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Peer Reviewed by:

MaristelBarrientos,MichaelTronske,&JanelleCatublas
Rotator cuf
The rotator cuff is a group of muscles and tendons that forms underneath

and supports the glenohumeral joint. It connects the upper arm (humerus)

and the shoulder blade (scapula). The muscles allow the shoulder to rotate. It

is critical in maintaining dynamic stability of the joint and is fundamental for

almost all shoulder movements. Each muscle contains a tendon which

connects to the humerus and attaches under the scapula where a cuff is

formed around the humerus.

Anatomy/Physiology

Diagram from an anterior/posterior view displaying how the


ligaments and muscles make up the rotator cuf.

The rotator cuff consists of four main muscle groups: Subscapularis,


Supraspinatus, Infraspinatus, and the Teres minor.

Subscapularis [sub-skap-u-laris]

Entire surface right below the scapula


This muscle is not only the strongest but largest muscle out of the four that

make up the rotator cuff. Its location is under the shoulder blade and it

reaches out to the front of the upper arm where the humerus is located. As

we can see in the diagram to the right a person experiencing muscle pain on

the underside of the shoulder blade and has difficulty rotating the joint is

most likely suffering from subscapularis muscle pain. The function of the

subscapularis is to allow to arm to flex and rotate inward. The significance of

this muscle is that it helps to prevent the humerus from dislocating.

Considering this is the most used muscle in the shoulder, it is the muscle

involved and responsible for movements needed in swimming, throwing,

hitting, etc. etc.

Supraspinatus [supra-spi-natus]

Above the spine of the scapula. Holds the head of the humerus in

the glenoid fossa.

Responsible for shoulder abduction: lifting the arm in a jumping jack like

motion and pulling the humeral head towards the midline of the body like in

a bench press. It is necessary for movements like a baseball pitcher cocking

back to throw, a gymnast performing wand exercises or a golfer driving a ball

down the fairway. Having a proper amount of strength and endurance in this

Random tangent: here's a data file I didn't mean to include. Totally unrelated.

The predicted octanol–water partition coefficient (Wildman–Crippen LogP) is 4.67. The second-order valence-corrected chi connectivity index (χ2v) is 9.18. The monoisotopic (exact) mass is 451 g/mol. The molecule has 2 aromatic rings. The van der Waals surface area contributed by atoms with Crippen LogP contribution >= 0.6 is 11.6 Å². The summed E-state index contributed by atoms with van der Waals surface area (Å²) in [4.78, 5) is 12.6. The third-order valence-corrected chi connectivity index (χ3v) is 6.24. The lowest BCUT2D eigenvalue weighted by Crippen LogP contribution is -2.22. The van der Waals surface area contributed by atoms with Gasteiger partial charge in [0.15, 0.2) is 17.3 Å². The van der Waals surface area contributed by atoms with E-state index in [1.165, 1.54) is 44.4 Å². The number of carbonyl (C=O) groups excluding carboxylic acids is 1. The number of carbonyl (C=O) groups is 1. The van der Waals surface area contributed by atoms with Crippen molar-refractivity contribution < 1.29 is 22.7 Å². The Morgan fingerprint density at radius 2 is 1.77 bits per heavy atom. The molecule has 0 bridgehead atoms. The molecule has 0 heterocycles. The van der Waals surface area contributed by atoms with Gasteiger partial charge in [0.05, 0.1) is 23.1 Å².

muscle as well as all other rotator cuff muscles is crucial in preventing

abnormal and excessive movement in the humeral head.


Infraspinatus [infra-spi-natus]

Below the spine of the scapula

This muscle is the main external rotator out of the four muscles that make up

the cuff. Its location is under the scapula. Not only is it responsible for

external rotation, but also for extension of the shoulder and horizontal

shoulder abduction. If contracted it would externally rotate the humerus. On

a day to day basis we use this muscle to perform an activity like brushing

your hair.

Teres minor [terez minor]

Slightly below the Infraspinatus superior to the Teres Major

Long narrow muscle that aids with the external rotation of the shoulder along

with infraspinatus. As the humerus rotates laterally, it allows the teres minor

muscle to activate its range of motion. Its secondary function allows for

abduction of the arms. The location of this muscle is exterior to the scapula.

The teres minor is important because it is used to keep the humerus in its

proper position in correlation to the scapula.

*The acronym SITS is commonly expended to remember these names.


Location of pain (red) based on specific muscle injuries

Injuries
Common injuries with the shoulder are usually directly related to the rotator

cuff muscles. Severity of these injuries can range from a minor case of

adjectation due to inflammation or excruciating pain due to a severe tear.